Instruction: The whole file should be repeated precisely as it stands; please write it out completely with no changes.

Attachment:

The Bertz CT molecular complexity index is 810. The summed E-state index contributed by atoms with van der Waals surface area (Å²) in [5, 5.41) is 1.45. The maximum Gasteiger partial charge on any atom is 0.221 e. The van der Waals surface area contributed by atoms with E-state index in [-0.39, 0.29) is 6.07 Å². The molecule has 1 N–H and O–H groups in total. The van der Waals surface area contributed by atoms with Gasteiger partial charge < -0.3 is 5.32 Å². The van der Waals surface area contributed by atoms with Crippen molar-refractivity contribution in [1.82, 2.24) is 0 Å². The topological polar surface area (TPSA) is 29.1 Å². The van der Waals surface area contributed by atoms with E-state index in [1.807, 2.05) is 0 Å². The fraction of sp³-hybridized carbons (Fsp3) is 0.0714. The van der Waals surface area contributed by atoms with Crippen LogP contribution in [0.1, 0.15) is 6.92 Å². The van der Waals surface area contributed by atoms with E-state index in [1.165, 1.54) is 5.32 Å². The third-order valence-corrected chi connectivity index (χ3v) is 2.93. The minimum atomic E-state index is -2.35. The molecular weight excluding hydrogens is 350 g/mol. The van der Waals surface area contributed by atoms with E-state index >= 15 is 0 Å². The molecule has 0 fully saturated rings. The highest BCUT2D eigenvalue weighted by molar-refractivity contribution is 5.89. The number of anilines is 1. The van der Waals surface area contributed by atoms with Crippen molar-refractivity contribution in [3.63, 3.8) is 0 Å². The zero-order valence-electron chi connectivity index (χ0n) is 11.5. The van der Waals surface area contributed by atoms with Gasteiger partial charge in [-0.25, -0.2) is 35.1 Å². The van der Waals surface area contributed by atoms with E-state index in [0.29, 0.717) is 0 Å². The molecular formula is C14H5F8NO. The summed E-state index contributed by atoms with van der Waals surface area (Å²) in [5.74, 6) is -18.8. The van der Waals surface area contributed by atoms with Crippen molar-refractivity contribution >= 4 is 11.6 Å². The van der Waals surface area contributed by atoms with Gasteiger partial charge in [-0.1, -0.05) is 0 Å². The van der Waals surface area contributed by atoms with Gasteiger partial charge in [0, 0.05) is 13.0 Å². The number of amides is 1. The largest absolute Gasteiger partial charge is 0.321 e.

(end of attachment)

The Bertz CT molecular complexity index is 810. The summed E-state index contributed by atoms with van der Waals surface area (Å²) in [5, 5.41) is 1.45. The maximum Gasteiger partial charge on any atom is 0.221 e. The van der Waals surface area contributed by atoms with E-state index in [-0.39, 0.29) is 6.07 Å². The molecule has 1 N–H and O–H groups in total. The van der Waals surface area contributed by atoms with Gasteiger partial charge < -0.3 is 5.32 Å². The van der Waals surface area contributed by atoms with Crippen molar-refractivity contribution in [1.82, 2.24) is 0 Å². The topological polar surface area (TPSA) is 29.1 Å². The van der Waals surface area contributed by atoms with E-state index in [1.807, 2.05) is 0 Å². The fraction of sp³-hybridized carbons (Fsp3) is 0.0714. The van der Waals surface area contributed by atoms with Crippen LogP contribution in [0.1, 0.15) is 6.92 Å². The van der Waals surface area contributed by atoms with E-state index in [1.165, 1.54) is 5.32 Å². The third-order valence-corrected chi connectivity index (χ3v) is 2.93. The minimum atomic E-state index is -2.35. The molecular weight excluding hydrogens is 350 g/mol. The van der Waals surface area contributed by atoms with E-state index >= 15 is 0 Å². The molecule has 0 fully saturated rings. The highest BCUT2D eigenvalue weighted by molar-refractivity contribution is 5.89. The number of anilines is 1. The van der Waals surface area contributed by atoms with Crippen molar-refractivity contribution in [3.63, 3.8) is 0 Å². The zero-order valence-electron chi connectivity index (χ0n) is 11.5. The van der Waals surface area contributed by atoms with Gasteiger partial charge in [-0.25, -0.2) is 35.1 Å². The van der Waals surface area contributed by atoms with E-state index in [0.29, 0.717) is 0 Å². The molecular formula is C14H5F8NO. The summed E-state index contributed by atoms with van der Waals surface area (Å²) in [5.74, 6) is -18.8. The van der Waals surface area contributed by atoms with Crippen molar-refractivity contribution >= 4 is 11.6 Å². The van der Waals surface area contributed by atoms with Gasteiger partial charge in [-0.1, -0.05) is 0 Å². The van der Waals surface area contributed by atoms with Gasteiger partial charge in [0, 0.05) is 13.0 Å². The number of amides is 1. The largest absolute Gasteiger partial charge is 0.321 e.